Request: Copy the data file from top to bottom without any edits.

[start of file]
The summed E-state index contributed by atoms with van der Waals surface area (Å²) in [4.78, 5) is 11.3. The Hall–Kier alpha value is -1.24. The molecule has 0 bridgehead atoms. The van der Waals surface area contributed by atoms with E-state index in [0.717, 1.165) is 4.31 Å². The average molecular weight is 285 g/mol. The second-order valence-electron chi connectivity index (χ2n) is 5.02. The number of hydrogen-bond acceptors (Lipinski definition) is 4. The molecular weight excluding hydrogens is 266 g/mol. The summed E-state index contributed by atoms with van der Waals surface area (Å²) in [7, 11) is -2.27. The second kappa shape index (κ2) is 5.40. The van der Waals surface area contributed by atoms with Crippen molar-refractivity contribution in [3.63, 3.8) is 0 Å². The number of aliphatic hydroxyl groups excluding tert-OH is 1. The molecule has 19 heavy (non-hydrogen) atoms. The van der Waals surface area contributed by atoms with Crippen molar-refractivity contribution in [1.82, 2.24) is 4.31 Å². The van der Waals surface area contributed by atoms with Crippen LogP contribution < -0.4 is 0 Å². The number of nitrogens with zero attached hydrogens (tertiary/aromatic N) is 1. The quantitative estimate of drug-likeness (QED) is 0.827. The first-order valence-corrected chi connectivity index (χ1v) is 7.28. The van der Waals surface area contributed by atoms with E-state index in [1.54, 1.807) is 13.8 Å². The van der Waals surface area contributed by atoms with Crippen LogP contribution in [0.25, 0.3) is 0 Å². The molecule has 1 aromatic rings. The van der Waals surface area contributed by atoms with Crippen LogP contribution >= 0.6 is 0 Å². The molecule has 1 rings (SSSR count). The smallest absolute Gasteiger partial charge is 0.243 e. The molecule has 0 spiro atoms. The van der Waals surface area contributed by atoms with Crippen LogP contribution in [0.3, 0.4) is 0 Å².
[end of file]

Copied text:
The summed E-state index contributed by atoms with van der Waals surface area (Å²) in [4.78, 5) is 11.3. The Hall–Kier alpha value is -1.24. The molecule has 0 bridgehead atoms. The van der Waals surface area contributed by atoms with E-state index in [0.717, 1.165) is 4.31 Å². The average molecular weight is 285 g/mol. The second-order valence-electron chi connectivity index (χ2n) is 5.02. The number of hydrogen-bond acceptors (Lipinski definition) is 4. The molecular weight excluding hydrogens is 266 g/mol. The summed E-state index contributed by atoms with van der Waals surface area (Å²) in [7, 11) is -2.27. The second kappa shape index (κ2) is 5.40. The van der Waals surface area contributed by atoms with Crippen molar-refractivity contribution in [3.63, 3.8) is 0 Å². The number of aliphatic hydroxyl groups excluding tert-OH is 1. The molecule has 19 heavy (non-hydrogen) atoms. The van der Waals surface area contributed by atoms with Crippen molar-refractivity contribution in [1.82, 2.24) is 4.31 Å². The van der Waals surface area contributed by atoms with Crippen LogP contribution < -0.4 is 0 Å². The number of nitrogens with zero attached hydrogens (tertiary/aromatic N) is 1. The quantitative estimate of drug-likeness (QED) is 0.827. The first-order valence-corrected chi connectivity index (χ1v) is 7.28. The van der Waals surface area contributed by atoms with E-state index in [1.54, 1.807) is 13.8 Å². The van der Waals surface area contributed by atoms with Crippen LogP contribution in [0.25, 0.3) is 0 Å². The molecule has 1 aromatic rings. The van der Waals surface area contributed by atoms with Crippen LogP contribution >= 0.6 is 0 Å². The molecule has 1 rings (SSSR count). The smallest absolute Gasteiger partial charge is 0.243 e. The molecule has 0 spiro atoms. The van der Waals surface area contributed by atoms with Crippen LogP contribution in [0.3, 0.4) is 0 Å².